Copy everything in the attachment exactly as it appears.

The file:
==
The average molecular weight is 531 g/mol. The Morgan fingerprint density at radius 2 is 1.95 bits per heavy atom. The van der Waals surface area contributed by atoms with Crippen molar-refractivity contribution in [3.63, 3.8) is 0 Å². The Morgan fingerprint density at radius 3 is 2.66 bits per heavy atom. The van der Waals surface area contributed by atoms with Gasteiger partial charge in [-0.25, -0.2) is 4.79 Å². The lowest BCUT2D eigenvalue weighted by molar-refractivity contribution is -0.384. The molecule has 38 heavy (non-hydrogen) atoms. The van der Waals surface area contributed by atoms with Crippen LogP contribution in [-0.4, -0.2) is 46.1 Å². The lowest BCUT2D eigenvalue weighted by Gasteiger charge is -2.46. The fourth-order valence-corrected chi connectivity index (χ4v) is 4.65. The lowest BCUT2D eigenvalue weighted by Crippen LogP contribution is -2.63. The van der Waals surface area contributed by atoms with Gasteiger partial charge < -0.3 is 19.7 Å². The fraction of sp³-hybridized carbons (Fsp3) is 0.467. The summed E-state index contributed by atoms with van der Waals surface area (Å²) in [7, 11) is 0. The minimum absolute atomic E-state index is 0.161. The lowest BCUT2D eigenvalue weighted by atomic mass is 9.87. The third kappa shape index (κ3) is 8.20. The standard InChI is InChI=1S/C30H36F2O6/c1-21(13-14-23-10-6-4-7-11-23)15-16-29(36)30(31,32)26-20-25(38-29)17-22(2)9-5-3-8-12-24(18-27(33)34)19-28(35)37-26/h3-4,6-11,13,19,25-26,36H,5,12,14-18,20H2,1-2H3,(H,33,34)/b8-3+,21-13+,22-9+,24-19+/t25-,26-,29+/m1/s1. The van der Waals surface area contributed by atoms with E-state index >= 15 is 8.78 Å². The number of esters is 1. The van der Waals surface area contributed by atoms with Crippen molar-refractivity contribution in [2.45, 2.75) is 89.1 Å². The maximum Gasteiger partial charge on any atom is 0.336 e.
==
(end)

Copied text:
The average molecular weight is 531 g/mol. The Morgan fingerprint density at radius 2 is 1.95 bits per heavy atom. The van der Waals surface area contributed by atoms with Crippen molar-refractivity contribution in [3.63, 3.8) is 0 Å². The Morgan fingerprint density at radius 3 is 2.66 bits per heavy atom. The van der Waals surface area contributed by atoms with Gasteiger partial charge in [-0.25, -0.2) is 4.79 Å². The lowest BCUT2D eigenvalue weighted by molar-refractivity contribution is -0.384. The molecule has 38 heavy (non-hydrogen) atoms. The van der Waals surface area contributed by atoms with Crippen LogP contribution in [-0.4, -0.2) is 46.1 Å². The lowest BCUT2D eigenvalue weighted by Gasteiger charge is -2.46. The fourth-order valence-corrected chi connectivity index (χ4v) is 4.65. The lowest BCUT2D eigenvalue weighted by Crippen LogP contribution is -2.63. The van der Waals surface area contributed by atoms with Gasteiger partial charge < -0.3 is 19.7 Å². The fraction of sp³-hybridized carbons (Fsp3) is 0.467. The summed E-state index contributed by atoms with van der Waals surface area (Å²) in [7, 11) is 0. The minimum absolute atomic E-state index is 0.161. The lowest BCUT2D eigenvalue weighted by atomic mass is 9.87. The third kappa shape index (κ3) is 8.20. The standard InChI is InChI=1S/C30H36F2O6/c1-21(13-14-23-10-6-4-7-11-23)15-16-29(36)30(31,32)26-20-25(38-29)17-22(2)9-5-3-8-12-24(18-27(33)34)19-28(35)37-26/h3-4,6-11,13,19,25-26,36H,5,12,14-18,20H2,1-2H3,(H,33,34)/b8-3+,21-13+,22-9+,24-19+/t25-,26-,29+/m1/s1. The van der Waals surface area contributed by atoms with E-state index >= 15 is 8.78 Å². The number of esters is 1. The van der Waals surface area contributed by atoms with Crippen molar-refractivity contribution in [2.45, 2.75) is 89.1 Å². The maximum Gasteiger partial charge on any atom is 0.336 e.